Editor's Note:This is from way back in June, but it provides a halfway-decent overview look of what FIU's offense was predicted to look like, prior to fall practice. Sorry for the lack of original content. The Defensive Preview I provided will be re-posted in the morning...RCT
Last season, offense wasn't Florida International's strength. Not by a long shot. I mean, obviously they weren't world-beaters on either side of the ball; that is inevitable when you post an 1-11 season. However, their offense was clearly the weaker of the two, and the passing game was the weak point of the offense, hands down. However, much of that can be attributed to how young the team was, and they are returning eight of their starters on the offensive side of the ball. Improvement is expected, and an absolute must if they are to win more than a game-or-two this year, but how much will be the difference between another 'disappointing' year and a 'successful' one.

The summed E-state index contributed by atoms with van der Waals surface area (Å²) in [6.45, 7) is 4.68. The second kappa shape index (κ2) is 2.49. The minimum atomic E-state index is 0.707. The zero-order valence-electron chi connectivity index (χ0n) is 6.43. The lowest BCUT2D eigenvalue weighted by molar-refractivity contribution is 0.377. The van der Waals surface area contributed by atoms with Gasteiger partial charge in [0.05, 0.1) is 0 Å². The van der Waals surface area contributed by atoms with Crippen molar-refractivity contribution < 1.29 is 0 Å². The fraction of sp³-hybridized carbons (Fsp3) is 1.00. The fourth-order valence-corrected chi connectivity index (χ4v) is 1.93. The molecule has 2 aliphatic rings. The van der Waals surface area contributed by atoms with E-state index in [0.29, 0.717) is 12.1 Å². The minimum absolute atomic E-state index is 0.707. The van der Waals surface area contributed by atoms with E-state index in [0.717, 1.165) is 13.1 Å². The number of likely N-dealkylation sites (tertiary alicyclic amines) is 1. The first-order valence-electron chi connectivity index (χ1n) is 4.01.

Last year, using passing efficiency, Florida International had the worst passing offense in all of Division 1-A. All of it. It wasn't particularly close, either. If you would rather go by passing yards, we can do that too. 117th. The two teams that threw for fewer yards last year were Navy and Air Force. They throw about five times a game. They only got 150 yards-a-game out of their passing game, that's all. Oh, and it isn't like they were just uber-protective of the ball either. They threw 20 interceptions, tied for eighth most in all of college football. Combine all of that together and you have one of the more pathetic units you should ever see in college football. This pathetic unit was led by numerous quarterbacks, naturally. Sophomore Wayne Younger saw the most action, appearing in 11 games. However, he posted a 9:17 TD:INT ratio, and eventually wore out the coaching staff; which led to the insertion of his backup, Junior Paul McCall. McCall fared better in his time on the field, completing 10% more of his passes and posting a 5:1 ratio. McCall also averaged 15 more yards per game passing. Still, neither played well enough to clearly entrench themselves as the starter entering this season, which we will get into a little later on.